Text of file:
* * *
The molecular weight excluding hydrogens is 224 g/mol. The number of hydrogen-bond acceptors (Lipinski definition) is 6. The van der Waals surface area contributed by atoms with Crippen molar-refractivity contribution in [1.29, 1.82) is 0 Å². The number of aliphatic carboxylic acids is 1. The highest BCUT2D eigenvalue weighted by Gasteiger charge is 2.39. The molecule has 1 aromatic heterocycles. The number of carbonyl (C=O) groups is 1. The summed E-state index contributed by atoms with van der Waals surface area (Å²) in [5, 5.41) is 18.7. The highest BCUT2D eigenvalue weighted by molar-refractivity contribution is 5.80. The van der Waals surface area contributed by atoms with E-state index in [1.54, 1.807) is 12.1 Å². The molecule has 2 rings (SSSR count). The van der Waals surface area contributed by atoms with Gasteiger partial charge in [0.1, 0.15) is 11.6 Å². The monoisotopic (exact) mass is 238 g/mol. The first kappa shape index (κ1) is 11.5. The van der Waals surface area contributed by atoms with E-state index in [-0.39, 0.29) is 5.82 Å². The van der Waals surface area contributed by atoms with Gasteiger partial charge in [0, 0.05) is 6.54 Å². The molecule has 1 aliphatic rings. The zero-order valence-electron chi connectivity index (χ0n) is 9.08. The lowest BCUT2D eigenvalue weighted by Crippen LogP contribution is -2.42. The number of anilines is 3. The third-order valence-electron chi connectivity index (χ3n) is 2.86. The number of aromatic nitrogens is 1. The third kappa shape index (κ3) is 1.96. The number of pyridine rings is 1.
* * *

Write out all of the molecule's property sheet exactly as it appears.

The molecular weight excluding hydrogens is 224 g/mol. The number of hydrogen-bond acceptors (Lipinski definition) is 6. The van der Waals surface area contributed by atoms with Crippen molar-refractivity contribution in [1.29, 1.82) is 0 Å². The number of aliphatic carboxylic acids is 1. The highest BCUT2D eigenvalue weighted by Gasteiger charge is 2.39. The molecule has 1 aromatic heterocycles. The number of carbonyl (C=O) groups is 1. The summed E-state index contributed by atoms with van der Waals surface area (Å²) in [5, 5.41) is 18.7. The highest BCUT2D eigenvalue weighted by molar-refractivity contribution is 5.80. The van der Waals surface area contributed by atoms with E-state index in [1.54, 1.807) is 12.1 Å². The molecule has 2 rings (SSSR count). The van der Waals surface area contributed by atoms with Gasteiger partial charge in [0.1, 0.15) is 11.6 Å². The monoisotopic (exact) mass is 238 g/mol. The first kappa shape index (κ1) is 11.5. The van der Waals surface area contributed by atoms with E-state index in [-0.39, 0.29) is 5.82 Å². The van der Waals surface area contributed by atoms with Gasteiger partial charge in [0, 0.05) is 6.54 Å². The molecule has 1 aliphatic rings. The zero-order valence-electron chi connectivity index (χ0n) is 9.08. The lowest BCUT2D eigenvalue weighted by Crippen LogP contribution is -2.42. The number of anilines is 3. The third-order valence-electron chi connectivity index (χ3n) is 2.86. The number of aromatic nitrogens is 1. The third kappa shape index (κ3) is 1.96. The number of pyridine rings is 1.